said, that in rising to move the second reading of this bill, he found himself more embarrassed by the facilities which all natural reasoning afforded in support of it, than by any of the difficulties which frequently attended a new project of legislation. The question for the decision of parliament was, whether any individual who pleased, might be allowed to vindicate the inviolability of his property by means which mankind in general hesitated to em- ploy, and, erecting himself into a despot within his own domains, to inflict death, or grievous mutilation, on all who might venture to approach. If a very considerable number of persons were to set spring guns upon their property, the nuisance would become so intolerable, that a bill would probably be passed by acclamation to prohibit the use of them. But, however insupportable such a state of things would be, yet, as far as notice was concerned, it would be less exceptionable than when the practice was confined, as at present, to that limited number of individuals who were now alone found so tenacious of their rights as to assert them by such ferocious means. In employing any expression of that kind, he did not mean to characterize the feelings, or the principles of those who inconsiderately used spring guns, but the nature of the practice itself. Least of all, did he mean to reflect upon the hon. member for Yorkshire, who had announced his opposition to this measure. His high reputation and manly character, the respect in which he was held in his own country, and all he had ever heard of him, sufficed to prove, that nothing could induce that hon. gentleman to employ these machines, but motives which had appeared to him consistent with justice and humanity.—He repeated, that if the practice were universal, the notice would be universal also; and every man would then know that if he quitted the public highway, his life would probably fall a sacrifice. But now, as it was not above one land-owner in 20,000 who thought fit to defend his property by spring guns and man-traps, the unwary rambler fell within the range of their destructive operation, before he suspected that he was traversing the ground of an individual, who, if one might judge from the act itself, considered human life as nothing in comparison with the risk which the trivial objects of his amusement might occasionally be exposed to. The very name, "Man-Trap," had something so horribly repugnant in it, that the inhabitant of another planet would suppose men to be a species of destructive vermin, and that these traps and engines, calculated for their extirpation, were set by beings of a superior order in the scale of existence. That beings of the same species should plant them, would be utterly incredible!—The question to recur to was, whether any individual who pleased, might indirectly resort to means for the protection of his property which other men did not generally adopt, and of which the law would not justify or excuse the direct application, except in those last extremities of self-defence, in which alone homicide was tolerated, and where the law of nature, for a moment, superseded the law of the land. Homicide was stated, by the writers on criminal law, to be justifiable only, in order to prevent an atrocious crime, accompanied by force, as rape or burglary; but it was to be remarked, that the cases of justifiable homicide were confined to those where the party slain would have been punished with death for the crime he was about to commit. Homicide was likewise excusable in self-defence, where life or limb was imminently threatened, but it must be made to appear that the slayer had no other possible means of escape, for it was only in the last extremity that this extreme remedy could be resorted to.—He would now examine how far these principles (for which he did not cite distinct authority, because they were notorious) could tolerate the practice against which this bill was directed. First, the homicide committed by a spring gun on a man sporting upon another's property, evidently, was not in self-defence; neither was it to prevent the commission of a crime punishable by death:— on the contrary, the offence—a mere trespass—would not be punishable at all by the criminal code;—at the worst, it was merely a civil injury, against which the law had provided a remedy by civil action. If the party upon whose property the trespass was committed, were deliberately to discharge a pistol at the breast of the trespasser, he would be hanged, however wilful and mischievous the nature of the trespass might be. Even in cases of capital felony, except under the circumstances of atrocity and force to which he had alluded, it would be equally criminal, in the sight of the law, to slay the offender; but it was a manifest aggravation of that criminality, where the party presumed to administer a punishment infinitely beyond any which the law would affix to the offence. If this were so, what, he would ask, was the extent of legal responsibility which ought to attach to a man who not only ventured to slay an individual for a mere trespass—a civil injury—a private, and oftentimes, a merely nominal wrong—unattended by force—unproductive of bodily apprehension—which the law nei- ther denominated nor punished as a crime at all—much less punished by death?—What, he would ask, was the extent of criminality, which, in a moral and abstract view, at least, must attach to the party who not only did this, but who used no discretion as to the object on whom his vengeance should be dealt;—who recklessly suffered it to fall indiscriminately on the head of an offending or an unoffending individual—on the person who might come upon his ground by accident, or, peradventure, with some kind and friendly purpose, or on him who came there with the mind and purpose of a wrong-doer;—and this, on the pretence that the individual on whom the infliction would fall, might possibly, or probably if you will, be (not a person about to commit an atrocious crime, accompanied by force, productive of bodily apprehension, and which the laws would punish by death, but) a wilful trespasser? Now, supposing him to be a trespasser, as wilful and as mischievous as you please, still the owner of the ground would not be justified in putting him to death with his own hand; it was, therefore, incumbent on those who defended spring guns, to shew a distinction between the party who should deliberately kill such a trespasser, and one who, finding it inconvenient to remain personally on watch, should leave as his proxy and representative, a machine so placed, that by a contrivance and arrangement which he had devised for the purpose, it should distinguish (assuming for an instant the possibility) the mischievous trespasser from others, and without giving any warning, any option of surrender, or retreat (as the owner would probably do himself), it should kill or mangle such wilful and mischievous trespasser. If those who contended for the use of spring guns, failed to establish such a distinction, then the party would be guilty of the same crime in one case as in the other;—but, how much was that crime enhanced, if, instead of deputing a machine endowed with powers of discrimination, he should employ one which equally directed its murderous attack against the lives of innocent people passing that way. These blind, unreasoning, undistinguishing, remorseless engines, sacrificed every thing within their range. Infinitely better would it be, monstrous as such a proposition would appear, that the owner should be empowered to destroy or mutilate all persons, being obviously poachers, or wilful depredators, than that he should be allowed to adopt a course, which, nineteen times out of twenty, failed to hit the bird in the eye, but indiscriminately massacred poachers, women, children!—which knew not how to spare even the master himself, his wife and family; and country gentlemen were occasionally petrified by intelligence, that even pheasants themselves had fallen victims to its wanton operation.—The hon. gentleman here stated a variety of cases, in which the most terrific and distressing accidents had resulted from the use of spring guns; and added, that he had scarcely discovered one instance in which a poacher or other actual depredator had suffered from them. It was not practicable to limit their operation to particular individuals. If it could be so directed, it would be a plain case of murder; and could it be imagined—was it possible—that any man could delude himself into an idea, that, by reason of the uncertainty who would be the victim, the crime was less, when it was obvious that this very uncertainty greatly increased the evil? If it could be ensured that the injury would fall upon the head of a specific depredator, then it would be murder;—ought it, then, to be considered less than murder in the eye of the law, where, for the chance of killing the real object of vengeance, all mankind were exposed to danger; and where, in fact (as happened in a great majority of cases), some innocent individual was sacrificed. It was laid down by the writers on criminal law, that the "malice aforethought," which was a necessary ingredient to constitute murder, was sufficiently evinced by any wilful act which showed enmity to mankind in general; such as coolly discharging a gun amongst a multitude of people; or, if a man resolved to kill the next person he met, and did so, although he knew him not, it was murder; for this was universal malice. Again, if a man did an act of which the probable consequence might be, and eventually was, death, such killing might be murder, although no stroke were struck by himself. The case of a man having a bull accustomed to do mischief, which he turned loose in order, as he said, to frighten people, was a case of this sort, and seemed to resemble that of an individual who said, that his spring guns, loaded with ball, were intended merely to frighten, and not to kill. It was murder, however, in the case of the bull, if, so turned loose, it killed a man; and, by parity of reason, it ought, in his judgment, to be equally deemed murder in the case of an individual killed by a spring gun.—This brought him to the argument on the other side, that spring guns were, in fact, merely set with the venial object of exciting terror, and without any purpose of destruction. He had no objection whatever to reasonable and innocent triodes of deterring people from trespassing, or otherwise violating the law. He approved even the humane fraud of the learned and ingenious divine, who, finding other means fail, advertised, upon a board, that a Polufloisboio was set in his garden; thus exciting apprehension by a new and unheard-of machine, the danger of which no man knew how to calculate or provide against;—but he who used death-dealing engines, who set spring-guns and mantraps, and who put bullets into the one, and sharp teeth into the other, meant to kill or maim those who actually intruded, and assumed that some would intrude in defiance of the terror exeited, otherwise, why did he insert the bullets or the sharp teeth at all?—Such arguments as he had ventured to employ, were frequently met by the proposition, that where there was notice given that such machines were set upon a man's property, there was no ground of just complaint. But, he would ask, whether it was lawful, or ought to be lawful, to put a man to death because you have given him notice of your intention? Suppose a gentleman were to give notice, not only by printed boards, but by the cryer in the neighbouring towns, and in the county newspaper, that he would shoot any poacher found in his woods; and suppose him to execute his threat, he would be hanged for murder. The case would not be better, if, after threatening to kill any man, poacher or other, who pursued a certain path through his ground, he actually did so.—Yet, where was the difference between a man so acting upon notice thus given, and one, who, after even the most ample notice, arranged a spring gun to do the same thing in his absence as he would have done if present?—It appeared to him that the fact of notice could make no difference in the principle where the question was to be examined on public grounds, or even where it was raised between individuals as matter of private injury, except with respect to the precise point decided in the case of Holt and Wilks, in the court of King's-bench in 1818. But, the opinion of Mr. Justice Best, delivered in that case, went to give a much more important effect to the circumstance of notice. The case of Holt and Wilks was that of a person injured by a spring gun, where it was proved that he had distinct notice, before he entered the ground, that spring guns were set there. He brought an action to recover damages for the injury received. The decision itself, which was against him, did not, it was obvious, touch the general question as to the criminality (in a moral view) of setting spring guns or the expediency of permitting their use. All the judges decided the case on the prominent ground that notice being bought home to the party, volenti non fit injuria. The Lord Chief Justice expressly guarded himself by saying, that "he left untouched the general question, as to the liability incurred by placing such engines as these where no notice was brought home to the party injured;" and Mr. Justice Holroyd seemed to take the same course. The language of that learned judge was, however, very remarkable with reference to the general question. He said "the only doubt which I have entertained during the course of the argument, arises out of the maxim of law, that a man cannot do that indirectly which he cannot do directly. I am now, however, satisfied that this principle has no application to the present case, where the plaintiff had express notice, that spring guns were placed on the premises into which he wrongfully entered; for, in that case, the firing off the gun, which was the cause of the injury, was his act, and not the. act of the person who placed the gun there. If, indeed, a party who had no notice, had gone into the grounds, although he work be a trespasser, the act of firing off the gun by treading accidentally on the wires, would not, in consequence of those wires being latent, be considered his own act; but he would be a mere instrument of producing that which resulted from a prior for act done by another." After explaining and illustrating this position, he added, "Now, in the present case, in order to make the firing off of this gun the act of the person who placed it there, we must consider him as doing, indirectly, the same thing as if he had taken up the gun and shot the plaintiff; and we must consider the latter an instrument and not an actor; but, in my opinion, the plaintiff, in this case, was not an instrument, but an actor." It was plain, from the tenor of this language, what Mr. Justice Holroyd's opinion Would be in a case where notice was not distinctly brought home to the party.—He now came to the opinion of Mr. Justice Best, who laid it down, that the prevention of intrusion upon property was a right, to vindicate which, every proprietor was allowed to use the force which was absolutely necessary. The learned judge proceeded, "If he uses more force than is absolutely necessary, he renders himself responsible for all the consequences of the excess. Thus, if a man comes on my land, I cannot lay hands on him to remove him until I have desired him to go off. If he will not depart on request, I cannot proceed immediately to beat him, but must endeavour to push him off. If he is too powerful for me, I cannot use a dangerous weapon, but must first call in aid other assistance. I am speaking of out-doors property, and of cases in which no felony is to be apprehended. It is evident, also, that this doctrine is only applicable to trespasses committed in the presence of the owner of the property trespassed on. When the owner and his servants are absent at the time of the trespass, it can only be repelled by the terror of spring-guns or other instruments of the same kind. There is in such cases, no possibility of proportioning the resisting force to the obstinacy and violence of the trespasser, as the owner of the close may, and is required to do, where he is present."— Now, the most prominent objections to spring guns, were, that they knew not what trespasses ought to be forcibly resisted, and were incapable of proportioning their force to the occasion; yet the learned judge was here alleging this very incapacity as their apology and defence! But, they were moreover chargeable with doing at once, that which the owner could, in no case, do to a trespasser—they violently, and without parley, deprived him of his life, or inflicted on him some grievous bodily injury. Mr. Justice Best added, that it could not be unlawful to set spring guns in an enclosed field, at a distance from in any road, giving such notice that they were set, as to render it in the highest degree probable, that all persons in the neighbourhood must know that they were so set. But he (Mr. T.) wished to observe, on the subject of notice, that others, beside the immediate neighbours, were exposed to the dangers of spring guns. In the neighbourhood, it soon became notorious. It was to persons unacquainted with the spot, that the danger was always imminent. No notice was so full and complete, as to secure it to all who might approach, by meeting the eye upon every part of the boundary. The great probability always was, that the party would cross the fence, in the interval between the boards, and at a point where they were not visible. Besides, the fullest notice by boards would be ineffectual in the night, or, in the case of persons unable to read. He did not wish to contravene the decision of the court, in the case of Holt and Wilks. On the contrary, he thought it a sound determination of the point which there arose; but the general question which parliament had now to decide was not, as in that case, whether a man who had distinct notice, that spring guns were set, could maintain an action for an injury received, but, whether, by permitting the continuance of this practice, society at large should be exposed to the risk, which each individual ran, of passing the boundary of a territory, where these engines were set, without seeing the notice which a board might exhibit. He would go further, and say, that as, even where the party had seen the notice, he might act like the individual in the case of Holt and Wilks, who, for the sake of a few wood-nuts, resolved, to brave the danger—a paternal and humane legislature ought not, in his mind, to allow a tenacious proprietor, reckless of human life, to spread temptations in the first place, and snares in the second, for the weak, the youthful, and the rash. Neither was it expedient that such an example of ferocity on the part of the rich, should be given to the poor. Practices like these, especially when they appeared to be tolerated by the law, (as this would if the present bill should be rejected,) were calculated to produce the worst effects on the mind of the lower orders of the people, by leading them to believe that the laws were oppressive and bloody, as directed against them on the part of the higher classes; and possibly, to generate a spirit of retaliation, which, in troublesome times, might develope itself in deeds of horror and of vengeance.—The hon. gentleman remarked, that, however complete the notice might be in any case, the maxim "Volenti non fit injuria," which governed the court in that of Holt and Wilks, could not decide the question which parliament had now to consider; namely, whether the state did not receive damage by the injury done to individuals, by this practice, and whether it did not therefore enter into the class of public wrongs, as to which no man could be considered as "Volens." The maxim had exclusive application to matters of private wrong, and could have none whatever upon any subject connected with the criminal jurisprudence of the country. Mr. Justice Best had adverted to the principle that a man must so use his property, as not to injure another, but denied its application where that other person was guilty of a trespass. To agree with the learned judge, it was necessary to assume that a man had that sort of an absolute dominium over his land, which would exclude all mankind from it in all supposable cases; but, it appeared to him, that property of every description was rather of a qualified, than an absolute nature, whether it were in land or any other possession. In a state of society, a man's property was evidently qualified, rather than absolute, even in those possessions which were more immediately and personally his by nature, as in his strength, or even his life. They must not be employed in a manner incompatible with the good of the society to which he belonged, or the one might be coerced, and the other might be forfeited. The policy of states had assigned to individuals separate property, the extent of a man's power over which, varied according to the varying temper and circumstances of different governments. It was assigned to him out of what was originally fisc, or common stock, and the usufruct was thus secured exclusively to him, in order to induce him to improve it to the utmost, which was for the public benefit as well as for his own. But this purpose being answered, it was not expedient that those persons, in whom the possession of the soil was vested by conventional laws, should render the earth, which was given to mankind in general as an abiding place, unfit for that main purpose; it was not justifiable that any man should so deal with the portion of land which fell to, his lot, as to render it an infernal region, within which he might usurp the power of inflicting death on all comers; of inflicting it without warning, and before the case of the individual could be examined into, according to the impartial practice of that Rhadamanthus, who within his —durissima regna Castigatque-auditque. Besides, it was inconvenient to the state itself, for there were many purposes, on account of which, a man could justifiably enter upon the land of another; and for which the law should secure to him the power of entry. Take the case of the pursuit of a felon, or of escape from felonious attack—the execution of civil or criminal process upon the land, on the part of public officers, and various other cases which might be assigned But these justifiable entries would be precluded, if men could lawfully set spring guns upon their ground, and thus prohibit the approach of any human being, however necessary and warrantable. If spring guns were found to prevent poachers from trespassing on the ground where they were placed, they would naturally resort to property not so guarded. This gave an undue advantage to him who scrupled not to offer up his Fellow beings as sacrifices, upon the altar of his pleasures, while the humane proprietor suffered accumulated depredation. Accordingly, if the legislature decided to tolerate the practice, it must deem it advisable and desirable that it should be general, in order to secure an equal protection, and put an end to depredation altogether by these means; and then, he would ask, what would be the condition of the country, if every hollow contained a man-trap, and every bush a spring gun? The earth would become a hell, and mankind would be divided into devils and victims. A legislature was bound thus to look at the general consequences of any practice submitted to its review, and there could be no doubt that this was one which must produce both practically and morally—both immediately and by consequence, the most baneful results to the country.—He now came to a consideration of the remedy for this evil, provided by the bill before the House. First; the act of setting the engine was declared to be unlawful, and any injury short of death was constituted a misdemeanor. Next, homicide by means of a spring gun was declared to be manslaughter. He had shown, that it could not be justifiable or excusable homicide, and he thought he had also shown that, consistently with legal principles, it might be dealt with as murder. The noble person, however, who framed this measure, was restrained by the humane and benevolent feeling which constantly distinguished him, from treating that as murder which the usage of the country had, to a certain extent, for some time past, tolerated. He had treated it, therefore, as manslaughter, which was defined by the authorities to be, the unlawful killing another, without malice, and either voluntarily, as upon sudden provocation—or involuntarily, but in the commission of an unlawful act. The case of manslaughter by a spring gun, would fall within the last class. The act of setting the spring gun was made an unlawful act—and the death ensuing upon it was assumed to be an involuntary consequence, chargeable, as manslaughter, upon the party. The prohibition to be effected by the bill, of spring guns and man traps, was general. It extended equally to gardens as to fields and woods, and to the night as well as to the day-time. If there was any truth in the principles he had laid down, he could not compromise them by agreeing to an exception in favour of gardens, or to one which would allow the use of spring guns in the night, which some gentlemen desired. Upon those principles both exceptions were inadmissible, and he would rather the matter remain as it was, than accede to any legislative sanction of the practice, however limited. In order, however, to supply the deficiency of the existing laws for the protection of gardens, a deficiency from which had originated the use of spring guns and man traps for that purpose, he had another bill from the Lords to recommend to the notice of the House, which was, to make it felony to steal in a garden, although the fruit or vegetables were severed at the time by the hand of the depredator, in which case, as the law now stood, the depredation could only be dealt with as a trespass, or, under an act of Elizabeth, as a case for compensation, with the alternative of whipping. With these observations, he should leave this bill for the prohibition of spring guns in the hands of the House—and whether it should consider the practice of employing those engines with reference to the homicide and other grievous mischief, which too frequently resulted from it, and which the rejection of the bill would appear to tolerate and even to patronizeߞor with reference to the inconvenience of permitting individuals thus to make and execute laws for themselves, and to vindicate their property by these bloody and disproportioned extremities, far beyond any which the law itself would administerߞor whether the House should look to the brutalizing effect of the practice on the mind and character of the British people, and to its certain and mischievous tendency to produce a re-action of hostile feeling amongst the lower classes, against the institutions of the country, by destroying that respect for and attachment to them, which it was most important to cultivate and maintainߞhe felt a confidence that it would sanction this measure for putting an end to an anomalous barbarity which was inconsistent with any system of regular government, and especially disgraceful to a country which, in other respects, stood pre-eminent for its laws and institutions, its morals and its usages amongst the enlightened and civilised nations of the earth. He moved, that the bill should be read a second time.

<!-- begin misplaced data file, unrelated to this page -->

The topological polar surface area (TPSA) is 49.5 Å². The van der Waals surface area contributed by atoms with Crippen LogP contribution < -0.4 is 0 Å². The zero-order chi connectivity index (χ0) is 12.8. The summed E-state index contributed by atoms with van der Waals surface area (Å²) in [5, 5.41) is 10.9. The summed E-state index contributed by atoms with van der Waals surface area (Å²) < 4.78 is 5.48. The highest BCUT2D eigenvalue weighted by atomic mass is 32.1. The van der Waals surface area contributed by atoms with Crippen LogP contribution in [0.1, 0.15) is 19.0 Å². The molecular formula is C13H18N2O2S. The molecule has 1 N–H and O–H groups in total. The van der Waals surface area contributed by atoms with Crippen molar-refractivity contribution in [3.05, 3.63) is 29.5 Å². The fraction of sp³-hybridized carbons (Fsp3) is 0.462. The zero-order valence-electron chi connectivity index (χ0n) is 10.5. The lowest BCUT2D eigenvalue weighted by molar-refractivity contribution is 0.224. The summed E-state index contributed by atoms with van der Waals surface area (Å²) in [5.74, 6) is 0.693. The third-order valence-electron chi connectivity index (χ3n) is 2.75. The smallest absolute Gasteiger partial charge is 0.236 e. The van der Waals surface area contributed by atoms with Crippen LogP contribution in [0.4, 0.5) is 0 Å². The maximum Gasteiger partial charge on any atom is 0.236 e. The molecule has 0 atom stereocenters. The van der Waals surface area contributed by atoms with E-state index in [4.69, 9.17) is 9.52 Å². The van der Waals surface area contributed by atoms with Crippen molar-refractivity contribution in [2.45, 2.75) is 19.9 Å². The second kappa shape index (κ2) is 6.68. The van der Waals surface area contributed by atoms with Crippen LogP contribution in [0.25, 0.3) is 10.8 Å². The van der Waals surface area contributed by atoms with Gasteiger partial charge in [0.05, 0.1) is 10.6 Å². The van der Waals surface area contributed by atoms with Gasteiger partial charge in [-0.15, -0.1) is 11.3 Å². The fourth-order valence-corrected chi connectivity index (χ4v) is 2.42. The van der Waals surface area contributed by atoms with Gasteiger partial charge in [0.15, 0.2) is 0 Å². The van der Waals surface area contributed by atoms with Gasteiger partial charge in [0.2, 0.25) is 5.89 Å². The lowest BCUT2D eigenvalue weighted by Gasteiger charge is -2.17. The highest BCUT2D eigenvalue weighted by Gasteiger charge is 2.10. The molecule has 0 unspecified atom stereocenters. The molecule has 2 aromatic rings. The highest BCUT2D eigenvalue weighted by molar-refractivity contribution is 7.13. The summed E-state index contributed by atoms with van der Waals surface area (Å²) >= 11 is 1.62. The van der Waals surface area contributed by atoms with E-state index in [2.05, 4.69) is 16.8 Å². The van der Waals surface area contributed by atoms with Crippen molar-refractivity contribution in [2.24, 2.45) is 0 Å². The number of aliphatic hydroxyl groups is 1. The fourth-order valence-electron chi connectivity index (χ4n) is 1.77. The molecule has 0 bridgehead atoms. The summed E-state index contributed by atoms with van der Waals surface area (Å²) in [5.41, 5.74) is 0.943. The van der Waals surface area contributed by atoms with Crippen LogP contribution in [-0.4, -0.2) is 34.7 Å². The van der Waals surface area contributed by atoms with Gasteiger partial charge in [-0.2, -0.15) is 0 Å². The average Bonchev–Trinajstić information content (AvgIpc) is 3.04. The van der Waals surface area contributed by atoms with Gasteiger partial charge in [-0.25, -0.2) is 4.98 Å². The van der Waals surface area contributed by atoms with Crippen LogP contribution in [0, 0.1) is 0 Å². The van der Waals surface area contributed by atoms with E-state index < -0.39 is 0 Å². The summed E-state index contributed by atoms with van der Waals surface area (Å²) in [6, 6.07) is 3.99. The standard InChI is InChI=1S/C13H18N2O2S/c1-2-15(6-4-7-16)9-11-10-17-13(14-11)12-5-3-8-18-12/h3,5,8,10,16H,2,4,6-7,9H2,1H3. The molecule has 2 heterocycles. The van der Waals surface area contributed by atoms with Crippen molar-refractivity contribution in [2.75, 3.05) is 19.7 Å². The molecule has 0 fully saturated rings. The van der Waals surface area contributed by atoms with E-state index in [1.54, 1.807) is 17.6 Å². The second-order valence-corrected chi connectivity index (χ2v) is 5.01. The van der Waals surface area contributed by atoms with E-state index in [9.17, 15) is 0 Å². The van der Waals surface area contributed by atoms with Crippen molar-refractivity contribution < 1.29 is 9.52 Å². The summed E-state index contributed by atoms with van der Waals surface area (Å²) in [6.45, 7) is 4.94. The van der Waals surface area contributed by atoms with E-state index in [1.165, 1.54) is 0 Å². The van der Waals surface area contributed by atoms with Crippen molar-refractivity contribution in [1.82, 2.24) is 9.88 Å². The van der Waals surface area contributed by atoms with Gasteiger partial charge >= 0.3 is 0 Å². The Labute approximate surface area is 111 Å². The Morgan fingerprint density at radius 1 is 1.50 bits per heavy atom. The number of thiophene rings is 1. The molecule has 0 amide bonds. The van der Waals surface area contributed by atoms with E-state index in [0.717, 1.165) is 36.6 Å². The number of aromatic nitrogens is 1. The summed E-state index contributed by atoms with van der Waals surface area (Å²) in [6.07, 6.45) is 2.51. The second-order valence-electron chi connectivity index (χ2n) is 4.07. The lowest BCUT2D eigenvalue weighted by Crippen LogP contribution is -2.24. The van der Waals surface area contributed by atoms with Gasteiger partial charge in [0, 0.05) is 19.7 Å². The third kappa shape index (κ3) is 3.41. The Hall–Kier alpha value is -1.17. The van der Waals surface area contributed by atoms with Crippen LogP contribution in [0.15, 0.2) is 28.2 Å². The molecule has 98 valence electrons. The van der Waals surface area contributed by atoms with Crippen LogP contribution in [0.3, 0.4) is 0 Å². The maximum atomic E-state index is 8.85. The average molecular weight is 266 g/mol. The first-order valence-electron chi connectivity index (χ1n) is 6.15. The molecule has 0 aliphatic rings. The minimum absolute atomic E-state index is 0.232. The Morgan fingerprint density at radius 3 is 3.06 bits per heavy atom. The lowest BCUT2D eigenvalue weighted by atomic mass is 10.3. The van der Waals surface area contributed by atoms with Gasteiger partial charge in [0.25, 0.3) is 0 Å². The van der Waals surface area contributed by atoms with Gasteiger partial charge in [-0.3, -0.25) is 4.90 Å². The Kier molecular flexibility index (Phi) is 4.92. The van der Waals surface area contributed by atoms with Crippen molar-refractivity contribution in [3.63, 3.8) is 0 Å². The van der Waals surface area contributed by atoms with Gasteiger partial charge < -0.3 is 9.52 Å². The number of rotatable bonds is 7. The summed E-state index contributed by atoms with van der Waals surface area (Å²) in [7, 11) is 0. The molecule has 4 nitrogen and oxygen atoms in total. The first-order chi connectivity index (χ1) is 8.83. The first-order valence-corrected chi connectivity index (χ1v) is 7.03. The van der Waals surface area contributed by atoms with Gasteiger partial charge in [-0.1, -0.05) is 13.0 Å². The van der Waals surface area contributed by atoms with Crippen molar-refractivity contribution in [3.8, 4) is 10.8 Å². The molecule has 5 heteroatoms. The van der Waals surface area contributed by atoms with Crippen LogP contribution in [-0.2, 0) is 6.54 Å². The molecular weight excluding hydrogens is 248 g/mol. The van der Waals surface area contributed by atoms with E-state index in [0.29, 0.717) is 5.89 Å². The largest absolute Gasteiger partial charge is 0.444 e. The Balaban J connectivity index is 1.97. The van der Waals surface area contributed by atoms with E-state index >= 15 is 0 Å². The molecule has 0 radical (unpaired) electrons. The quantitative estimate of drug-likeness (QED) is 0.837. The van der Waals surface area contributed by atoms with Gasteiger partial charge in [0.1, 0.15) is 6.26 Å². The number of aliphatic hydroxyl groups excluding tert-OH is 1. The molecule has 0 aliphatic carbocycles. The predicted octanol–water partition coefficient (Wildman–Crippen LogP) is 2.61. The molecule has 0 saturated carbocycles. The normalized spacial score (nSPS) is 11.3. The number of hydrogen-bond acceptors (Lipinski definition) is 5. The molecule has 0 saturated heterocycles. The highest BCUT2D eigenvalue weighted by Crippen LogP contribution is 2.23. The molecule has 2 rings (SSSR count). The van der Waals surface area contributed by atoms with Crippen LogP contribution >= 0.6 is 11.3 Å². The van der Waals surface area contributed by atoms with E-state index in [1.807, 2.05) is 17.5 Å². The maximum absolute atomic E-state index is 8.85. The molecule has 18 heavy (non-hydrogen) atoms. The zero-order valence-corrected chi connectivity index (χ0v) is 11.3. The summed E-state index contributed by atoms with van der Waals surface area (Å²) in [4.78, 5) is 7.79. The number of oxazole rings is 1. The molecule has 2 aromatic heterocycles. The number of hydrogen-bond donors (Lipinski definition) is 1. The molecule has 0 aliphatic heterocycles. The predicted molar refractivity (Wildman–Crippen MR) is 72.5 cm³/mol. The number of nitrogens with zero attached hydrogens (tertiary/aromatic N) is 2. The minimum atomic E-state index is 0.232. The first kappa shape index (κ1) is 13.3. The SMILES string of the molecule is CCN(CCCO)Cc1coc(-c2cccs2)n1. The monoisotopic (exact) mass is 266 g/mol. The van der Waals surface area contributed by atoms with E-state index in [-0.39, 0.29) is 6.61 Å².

Mr. S. Wortley